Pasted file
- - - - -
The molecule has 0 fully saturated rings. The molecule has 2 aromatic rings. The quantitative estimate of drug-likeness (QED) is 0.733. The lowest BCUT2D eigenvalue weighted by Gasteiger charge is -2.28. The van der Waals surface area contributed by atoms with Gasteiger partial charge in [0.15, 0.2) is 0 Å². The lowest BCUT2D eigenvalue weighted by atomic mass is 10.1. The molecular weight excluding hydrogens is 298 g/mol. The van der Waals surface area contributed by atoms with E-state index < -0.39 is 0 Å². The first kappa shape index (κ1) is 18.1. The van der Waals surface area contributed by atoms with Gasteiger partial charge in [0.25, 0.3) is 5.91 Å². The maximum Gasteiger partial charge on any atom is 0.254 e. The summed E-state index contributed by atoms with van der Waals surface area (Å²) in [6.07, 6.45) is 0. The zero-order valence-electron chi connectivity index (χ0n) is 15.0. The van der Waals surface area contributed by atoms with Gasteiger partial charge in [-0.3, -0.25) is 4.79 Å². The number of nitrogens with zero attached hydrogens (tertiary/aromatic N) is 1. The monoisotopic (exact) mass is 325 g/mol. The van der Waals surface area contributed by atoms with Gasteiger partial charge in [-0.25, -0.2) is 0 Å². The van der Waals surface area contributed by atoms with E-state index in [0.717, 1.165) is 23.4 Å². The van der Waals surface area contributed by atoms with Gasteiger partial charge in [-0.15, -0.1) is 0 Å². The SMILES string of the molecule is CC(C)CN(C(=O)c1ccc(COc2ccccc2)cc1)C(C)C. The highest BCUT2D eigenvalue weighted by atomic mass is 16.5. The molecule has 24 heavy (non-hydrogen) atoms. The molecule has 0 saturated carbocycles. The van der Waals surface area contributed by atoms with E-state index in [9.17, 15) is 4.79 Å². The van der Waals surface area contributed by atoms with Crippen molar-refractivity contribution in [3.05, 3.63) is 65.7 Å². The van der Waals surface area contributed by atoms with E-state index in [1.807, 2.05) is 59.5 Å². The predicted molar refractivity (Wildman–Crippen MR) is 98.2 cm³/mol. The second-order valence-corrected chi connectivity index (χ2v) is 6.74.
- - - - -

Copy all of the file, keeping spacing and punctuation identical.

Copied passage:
The molecule has 0 fully saturated rings. The molecule has 2 aromatic rings. The quantitative estimate of drug-likeness (QED) is 0.733. The lowest BCUT2D eigenvalue weighted by Gasteiger charge is -2.28. The van der Waals surface area contributed by atoms with Gasteiger partial charge in [0.15, 0.2) is 0 Å². The lowest BCUT2D eigenvalue weighted by atomic mass is 10.1. The molecular weight excluding hydrogens is 298 g/mol. The van der Waals surface area contributed by atoms with E-state index < -0.39 is 0 Å². The first kappa shape index (κ1) is 18.1. The van der Waals surface area contributed by atoms with Gasteiger partial charge in [0.25, 0.3) is 5.91 Å². The maximum Gasteiger partial charge on any atom is 0.254 e. The summed E-state index contributed by atoms with van der Waals surface area (Å²) in [6.07, 6.45) is 0. The zero-order valence-electron chi connectivity index (χ0n) is 15.0. The van der Waals surface area contributed by atoms with Gasteiger partial charge in [-0.3, -0.25) is 4.79 Å². The number of nitrogens with zero attached hydrogens (tertiary/aromatic N) is 1. The monoisotopic (exact) mass is 325 g/mol. The van der Waals surface area contributed by atoms with Gasteiger partial charge in [-0.25, -0.2) is 0 Å². The van der Waals surface area contributed by atoms with E-state index in [0.717, 1.165) is 23.4 Å². The van der Waals surface area contributed by atoms with Gasteiger partial charge in [-0.15, -0.1) is 0 Å². The SMILES string of the molecule is CC(C)CN(C(=O)c1ccc(COc2ccccc2)cc1)C(C)C. The highest BCUT2D eigenvalue weighted by atomic mass is 16.5. The molecule has 24 heavy (non-hydrogen) atoms. The molecule has 0 saturated carbocycles. The van der Waals surface area contributed by atoms with E-state index in [9.17, 15) is 4.79 Å². The van der Waals surface area contributed by atoms with Crippen molar-refractivity contribution in [3.05, 3.63) is 65.7 Å². The van der Waals surface area contributed by atoms with E-state index in [1.807, 2.05) is 59.5 Å². The predicted molar refractivity (Wildman–Crippen MR) is 98.2 cm³/mol. The second-order valence-corrected chi connectivity index (χ2v) is 6.74.